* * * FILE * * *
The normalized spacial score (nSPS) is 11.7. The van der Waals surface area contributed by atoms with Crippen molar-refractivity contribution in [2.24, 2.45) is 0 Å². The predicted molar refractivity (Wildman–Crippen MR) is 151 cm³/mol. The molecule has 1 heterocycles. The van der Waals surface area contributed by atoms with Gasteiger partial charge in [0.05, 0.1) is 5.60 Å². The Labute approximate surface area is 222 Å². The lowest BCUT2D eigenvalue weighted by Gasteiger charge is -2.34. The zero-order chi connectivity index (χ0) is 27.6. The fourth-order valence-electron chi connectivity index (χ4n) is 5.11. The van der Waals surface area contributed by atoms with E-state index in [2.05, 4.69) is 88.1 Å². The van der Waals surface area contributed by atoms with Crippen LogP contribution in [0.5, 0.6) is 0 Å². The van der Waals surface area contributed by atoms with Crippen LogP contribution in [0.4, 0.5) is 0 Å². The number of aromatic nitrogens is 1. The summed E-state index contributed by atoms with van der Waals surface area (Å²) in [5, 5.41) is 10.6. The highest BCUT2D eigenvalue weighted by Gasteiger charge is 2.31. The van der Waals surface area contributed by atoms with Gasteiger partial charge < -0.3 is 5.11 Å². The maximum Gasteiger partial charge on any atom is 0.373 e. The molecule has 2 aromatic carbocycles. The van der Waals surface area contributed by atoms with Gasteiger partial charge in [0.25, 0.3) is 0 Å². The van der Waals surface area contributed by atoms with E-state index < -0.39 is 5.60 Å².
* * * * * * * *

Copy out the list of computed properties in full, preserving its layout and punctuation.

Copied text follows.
The normalized spacial score (nSPS) is 11.7. The van der Waals surface area contributed by atoms with Crippen molar-refractivity contribution in [2.24, 2.45) is 0 Å². The predicted molar refractivity (Wildman–Crippen MR) is 151 cm³/mol. The molecule has 1 heterocycles. The van der Waals surface area contributed by atoms with Gasteiger partial charge in [0.05, 0.1) is 5.60 Å². The Labute approximate surface area is 222 Å². The lowest BCUT2D eigenvalue weighted by Gasteiger charge is -2.34. The zero-order chi connectivity index (χ0) is 27.6. The fourth-order valence-electron chi connectivity index (χ4n) is 5.11. The van der Waals surface area contributed by atoms with E-state index in [2.05, 4.69) is 88.1 Å². The van der Waals surface area contributed by atoms with Crippen LogP contribution in [0.5, 0.6) is 0 Å². The van der Waals surface area contributed by atoms with Crippen LogP contribution in [0.4, 0.5) is 0 Å². The number of aromatic nitrogens is 1. The summed E-state index contributed by atoms with van der Waals surface area (Å²) in [5, 5.41) is 10.6. The highest BCUT2D eigenvalue weighted by Gasteiger charge is 2.31. The van der Waals surface area contributed by atoms with Gasteiger partial charge < -0.3 is 5.11 Å². The maximum Gasteiger partial charge on any atom is 0.373 e. The molecule has 2 aromatic carbocycles. The van der Waals surface area contributed by atoms with Gasteiger partial charge in [0.25, 0.3) is 0 Å². The van der Waals surface area contributed by atoms with E-state index < -0.39 is 5.60 Å².